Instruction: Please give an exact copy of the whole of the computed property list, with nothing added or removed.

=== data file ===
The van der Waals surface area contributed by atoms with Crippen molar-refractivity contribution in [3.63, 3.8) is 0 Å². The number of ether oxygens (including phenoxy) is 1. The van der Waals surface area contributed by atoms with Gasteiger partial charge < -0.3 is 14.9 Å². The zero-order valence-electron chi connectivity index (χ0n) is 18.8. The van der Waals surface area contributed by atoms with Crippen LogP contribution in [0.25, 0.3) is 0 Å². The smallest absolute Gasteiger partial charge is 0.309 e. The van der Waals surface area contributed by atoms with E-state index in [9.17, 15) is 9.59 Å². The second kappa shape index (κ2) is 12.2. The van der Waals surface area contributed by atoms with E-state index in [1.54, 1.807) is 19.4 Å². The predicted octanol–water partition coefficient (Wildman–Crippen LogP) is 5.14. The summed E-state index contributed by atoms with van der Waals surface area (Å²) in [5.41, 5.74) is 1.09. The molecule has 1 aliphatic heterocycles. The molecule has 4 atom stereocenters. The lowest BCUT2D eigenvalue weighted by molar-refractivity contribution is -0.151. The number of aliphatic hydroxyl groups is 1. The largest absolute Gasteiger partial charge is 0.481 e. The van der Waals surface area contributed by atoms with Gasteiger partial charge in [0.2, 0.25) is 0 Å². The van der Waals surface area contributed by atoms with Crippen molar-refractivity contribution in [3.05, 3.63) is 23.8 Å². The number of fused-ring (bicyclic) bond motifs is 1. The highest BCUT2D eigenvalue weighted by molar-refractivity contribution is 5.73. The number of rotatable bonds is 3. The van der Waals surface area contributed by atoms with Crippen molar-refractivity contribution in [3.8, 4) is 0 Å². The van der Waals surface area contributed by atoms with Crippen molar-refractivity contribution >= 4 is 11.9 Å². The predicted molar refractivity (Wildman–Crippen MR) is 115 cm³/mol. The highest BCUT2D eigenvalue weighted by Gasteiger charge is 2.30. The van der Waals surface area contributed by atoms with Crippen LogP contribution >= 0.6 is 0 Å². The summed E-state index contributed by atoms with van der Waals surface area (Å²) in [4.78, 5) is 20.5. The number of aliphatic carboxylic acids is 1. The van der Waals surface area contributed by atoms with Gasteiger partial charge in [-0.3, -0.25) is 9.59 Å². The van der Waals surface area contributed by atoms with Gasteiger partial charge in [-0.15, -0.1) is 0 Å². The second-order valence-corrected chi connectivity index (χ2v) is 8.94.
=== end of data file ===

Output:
The van der Waals surface area contributed by atoms with Crippen molar-refractivity contribution in [3.63, 3.8) is 0 Å². The number of ether oxygens (including phenoxy) is 1. The van der Waals surface area contributed by atoms with Gasteiger partial charge < -0.3 is 14.9 Å². The zero-order valence-electron chi connectivity index (χ0n) is 18.8. The van der Waals surface area contributed by atoms with Crippen LogP contribution in [0.25, 0.3) is 0 Å². The smallest absolute Gasteiger partial charge is 0.309 e. The van der Waals surface area contributed by atoms with E-state index in [9.17, 15) is 9.59 Å². The second kappa shape index (κ2) is 12.2. The van der Waals surface area contributed by atoms with E-state index in [1.54, 1.807) is 19.4 Å². The predicted octanol–water partition coefficient (Wildman–Crippen LogP) is 5.14. The summed E-state index contributed by atoms with van der Waals surface area (Å²) in [5.41, 5.74) is 1.09. The molecule has 1 aliphatic heterocycles. The molecule has 4 atom stereocenters. The lowest BCUT2D eigenvalue weighted by molar-refractivity contribution is -0.151. The number of aliphatic hydroxyl groups is 1. The largest absolute Gasteiger partial charge is 0.481 e. The van der Waals surface area contributed by atoms with Gasteiger partial charge in [0.2, 0.25) is 0 Å². The van der Waals surface area contributed by atoms with Crippen molar-refractivity contribution in [3.05, 3.63) is 23.8 Å². The number of fused-ring (bicyclic) bond motifs is 1. The highest BCUT2D eigenvalue weighted by molar-refractivity contribution is 5.73. The number of rotatable bonds is 3. The van der Waals surface area contributed by atoms with Crippen molar-refractivity contribution in [3.8, 4) is 0 Å². The van der Waals surface area contributed by atoms with Crippen molar-refractivity contribution >= 4 is 11.9 Å². The predicted molar refractivity (Wildman–Crippen MR) is 115 cm³/mol. The highest BCUT2D eigenvalue weighted by Gasteiger charge is 2.30. The van der Waals surface area contributed by atoms with Crippen LogP contribution >= 0.6 is 0 Å². The summed E-state index contributed by atoms with van der Waals surface area (Å²) in [4.78, 5) is 20.5. The number of aliphatic carboxylic acids is 1. The van der Waals surface area contributed by atoms with Gasteiger partial charge in [-0.3, -0.25) is 9.59 Å². The van der Waals surface area contributed by atoms with Gasteiger partial charge in [-0.15, -0.1) is 0 Å². The second-order valence-corrected chi connectivity index (χ2v) is 8.94.